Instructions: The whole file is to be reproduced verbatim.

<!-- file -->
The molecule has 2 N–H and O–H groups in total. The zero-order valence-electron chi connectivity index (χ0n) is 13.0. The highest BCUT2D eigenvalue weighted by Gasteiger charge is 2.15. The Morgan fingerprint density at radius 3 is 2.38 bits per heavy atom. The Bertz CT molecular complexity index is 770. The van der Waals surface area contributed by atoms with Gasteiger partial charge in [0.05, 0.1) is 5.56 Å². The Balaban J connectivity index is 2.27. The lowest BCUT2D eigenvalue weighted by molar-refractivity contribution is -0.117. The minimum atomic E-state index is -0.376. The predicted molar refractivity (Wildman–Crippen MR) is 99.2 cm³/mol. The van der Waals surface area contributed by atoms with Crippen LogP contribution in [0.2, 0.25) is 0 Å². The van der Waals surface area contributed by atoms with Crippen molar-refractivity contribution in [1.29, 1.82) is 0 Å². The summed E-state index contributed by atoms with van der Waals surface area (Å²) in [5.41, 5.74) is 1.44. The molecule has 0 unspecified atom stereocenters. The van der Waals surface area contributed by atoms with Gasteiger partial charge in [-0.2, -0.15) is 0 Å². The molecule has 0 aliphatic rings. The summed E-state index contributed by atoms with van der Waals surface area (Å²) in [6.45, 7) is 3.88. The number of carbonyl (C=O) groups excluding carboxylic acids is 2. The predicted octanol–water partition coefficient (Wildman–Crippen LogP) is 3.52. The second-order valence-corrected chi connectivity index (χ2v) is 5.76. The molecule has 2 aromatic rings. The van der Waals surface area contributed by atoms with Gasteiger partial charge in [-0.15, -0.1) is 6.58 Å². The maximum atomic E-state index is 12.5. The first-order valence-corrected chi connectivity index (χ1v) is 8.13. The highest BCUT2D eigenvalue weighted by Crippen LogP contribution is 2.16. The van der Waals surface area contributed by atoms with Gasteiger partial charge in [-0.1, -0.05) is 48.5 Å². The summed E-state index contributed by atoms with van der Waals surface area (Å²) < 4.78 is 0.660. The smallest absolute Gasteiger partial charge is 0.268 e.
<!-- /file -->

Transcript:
The molecule has 2 N–H and O–H groups in total. The zero-order valence-electron chi connectivity index (χ0n) is 13.0. The highest BCUT2D eigenvalue weighted by Gasteiger charge is 2.15. The Morgan fingerprint density at radius 3 is 2.38 bits per heavy atom. The Bertz CT molecular complexity index is 770. The van der Waals surface area contributed by atoms with Gasteiger partial charge in [0.05, 0.1) is 5.56 Å². The Balaban J connectivity index is 2.27. The lowest BCUT2D eigenvalue weighted by molar-refractivity contribution is -0.117. The minimum atomic E-state index is -0.376. The predicted molar refractivity (Wildman–Crippen MR) is 99.2 cm³/mol. The van der Waals surface area contributed by atoms with Crippen LogP contribution in [0.2, 0.25) is 0 Å². The van der Waals surface area contributed by atoms with Crippen molar-refractivity contribution in [1.29, 1.82) is 0 Å². The summed E-state index contributed by atoms with van der Waals surface area (Å²) in [5.41, 5.74) is 1.44. The molecule has 0 unspecified atom stereocenters. The van der Waals surface area contributed by atoms with Gasteiger partial charge in [-0.2, -0.15) is 0 Å². The molecule has 0 aliphatic rings. The summed E-state index contributed by atoms with van der Waals surface area (Å²) in [6.45, 7) is 3.88. The number of carbonyl (C=O) groups excluding carboxylic acids is 2. The predicted octanol–water partition coefficient (Wildman–Crippen LogP) is 3.52. The second-order valence-corrected chi connectivity index (χ2v) is 5.76. The molecule has 2 aromatic rings. The van der Waals surface area contributed by atoms with Gasteiger partial charge in [-0.15, -0.1) is 6.58 Å². The maximum atomic E-state index is 12.5. The first-order valence-corrected chi connectivity index (χ1v) is 8.13. The highest BCUT2D eigenvalue weighted by Crippen LogP contribution is 2.16. The van der Waals surface area contributed by atoms with Gasteiger partial charge in [-0.1, -0.05) is 48.5 Å². The summed E-state index contributed by atoms with van der Waals surface area (Å²) < 4.78 is 0.660. The smallest absolute Gasteiger partial charge is 0.268 e.